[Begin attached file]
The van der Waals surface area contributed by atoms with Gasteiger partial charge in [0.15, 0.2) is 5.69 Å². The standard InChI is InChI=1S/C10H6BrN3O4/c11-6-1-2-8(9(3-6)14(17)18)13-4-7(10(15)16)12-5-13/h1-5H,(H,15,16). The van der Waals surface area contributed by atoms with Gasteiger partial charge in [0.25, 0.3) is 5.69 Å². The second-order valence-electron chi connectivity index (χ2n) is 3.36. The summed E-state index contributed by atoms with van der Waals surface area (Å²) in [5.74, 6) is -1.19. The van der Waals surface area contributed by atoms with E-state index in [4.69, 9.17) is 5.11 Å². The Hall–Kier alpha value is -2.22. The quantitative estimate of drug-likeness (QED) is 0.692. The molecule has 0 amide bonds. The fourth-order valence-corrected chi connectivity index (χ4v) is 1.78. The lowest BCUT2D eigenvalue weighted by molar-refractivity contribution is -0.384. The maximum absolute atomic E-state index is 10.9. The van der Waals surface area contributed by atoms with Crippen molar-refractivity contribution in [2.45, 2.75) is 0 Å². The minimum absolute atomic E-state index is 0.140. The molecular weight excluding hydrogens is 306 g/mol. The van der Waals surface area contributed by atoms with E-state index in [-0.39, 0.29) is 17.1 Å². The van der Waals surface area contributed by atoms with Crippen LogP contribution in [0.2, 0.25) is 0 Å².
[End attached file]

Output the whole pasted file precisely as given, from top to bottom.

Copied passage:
The van der Waals surface area contributed by atoms with Gasteiger partial charge in [0.15, 0.2) is 5.69 Å². The standard InChI is InChI=1S/C10H6BrN3O4/c11-6-1-2-8(9(3-6)14(17)18)13-4-7(10(15)16)12-5-13/h1-5H,(H,15,16). The van der Waals surface area contributed by atoms with Gasteiger partial charge in [0.25, 0.3) is 5.69 Å². The second-order valence-electron chi connectivity index (χ2n) is 3.36. The summed E-state index contributed by atoms with van der Waals surface area (Å²) in [5.74, 6) is -1.19. The van der Waals surface area contributed by atoms with E-state index in [4.69, 9.17) is 5.11 Å². The Hall–Kier alpha value is -2.22. The quantitative estimate of drug-likeness (QED) is 0.692. The molecule has 0 amide bonds. The fourth-order valence-corrected chi connectivity index (χ4v) is 1.78. The lowest BCUT2D eigenvalue weighted by molar-refractivity contribution is -0.384. The maximum absolute atomic E-state index is 10.9. The van der Waals surface area contributed by atoms with Crippen molar-refractivity contribution in [2.45, 2.75) is 0 Å². The minimum absolute atomic E-state index is 0.140. The molecular weight excluding hydrogens is 306 g/mol. The van der Waals surface area contributed by atoms with E-state index in [-0.39, 0.29) is 17.1 Å². The van der Waals surface area contributed by atoms with Crippen LogP contribution in [0.2, 0.25) is 0 Å².